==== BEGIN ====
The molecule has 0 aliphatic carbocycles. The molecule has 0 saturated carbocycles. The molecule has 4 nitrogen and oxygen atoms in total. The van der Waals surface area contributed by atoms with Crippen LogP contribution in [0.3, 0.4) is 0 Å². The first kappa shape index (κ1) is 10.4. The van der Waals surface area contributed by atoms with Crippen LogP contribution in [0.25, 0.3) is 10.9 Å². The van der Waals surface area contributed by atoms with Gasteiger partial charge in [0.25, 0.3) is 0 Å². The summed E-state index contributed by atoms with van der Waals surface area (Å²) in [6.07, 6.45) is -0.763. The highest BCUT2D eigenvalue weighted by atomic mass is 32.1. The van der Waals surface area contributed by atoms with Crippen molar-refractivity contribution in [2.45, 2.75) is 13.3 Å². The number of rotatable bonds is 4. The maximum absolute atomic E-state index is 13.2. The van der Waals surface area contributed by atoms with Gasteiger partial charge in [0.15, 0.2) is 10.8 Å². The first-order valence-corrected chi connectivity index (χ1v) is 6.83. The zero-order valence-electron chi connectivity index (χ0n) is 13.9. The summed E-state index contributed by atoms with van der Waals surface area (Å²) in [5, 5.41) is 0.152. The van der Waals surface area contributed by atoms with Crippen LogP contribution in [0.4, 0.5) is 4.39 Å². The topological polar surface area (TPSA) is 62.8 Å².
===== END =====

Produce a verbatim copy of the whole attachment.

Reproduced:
The molecule has 0 aliphatic carbocycles. The molecule has 0 saturated carbocycles. The molecule has 4 nitrogen and oxygen atoms in total. The van der Waals surface area contributed by atoms with Crippen LogP contribution in [0.3, 0.4) is 0 Å². The first kappa shape index (κ1) is 10.4. The van der Waals surface area contributed by atoms with Crippen LogP contribution in [0.25, 0.3) is 10.9 Å². The van der Waals surface area contributed by atoms with Gasteiger partial charge in [0.25, 0.3) is 0 Å². The summed E-state index contributed by atoms with van der Waals surface area (Å²) in [6.07, 6.45) is -0.763. The highest BCUT2D eigenvalue weighted by atomic mass is 32.1. The van der Waals surface area contributed by atoms with Crippen molar-refractivity contribution in [2.45, 2.75) is 13.3 Å². The number of rotatable bonds is 4. The maximum absolute atomic E-state index is 13.2. The van der Waals surface area contributed by atoms with Gasteiger partial charge in [0.15, 0.2) is 10.8 Å². The first-order valence-corrected chi connectivity index (χ1v) is 6.83. The zero-order valence-electron chi connectivity index (χ0n) is 13.9. The summed E-state index contributed by atoms with van der Waals surface area (Å²) in [5, 5.41) is 0.152. The van der Waals surface area contributed by atoms with Crippen LogP contribution in [0.4, 0.5) is 4.39 Å². The topological polar surface area (TPSA) is 62.8 Å².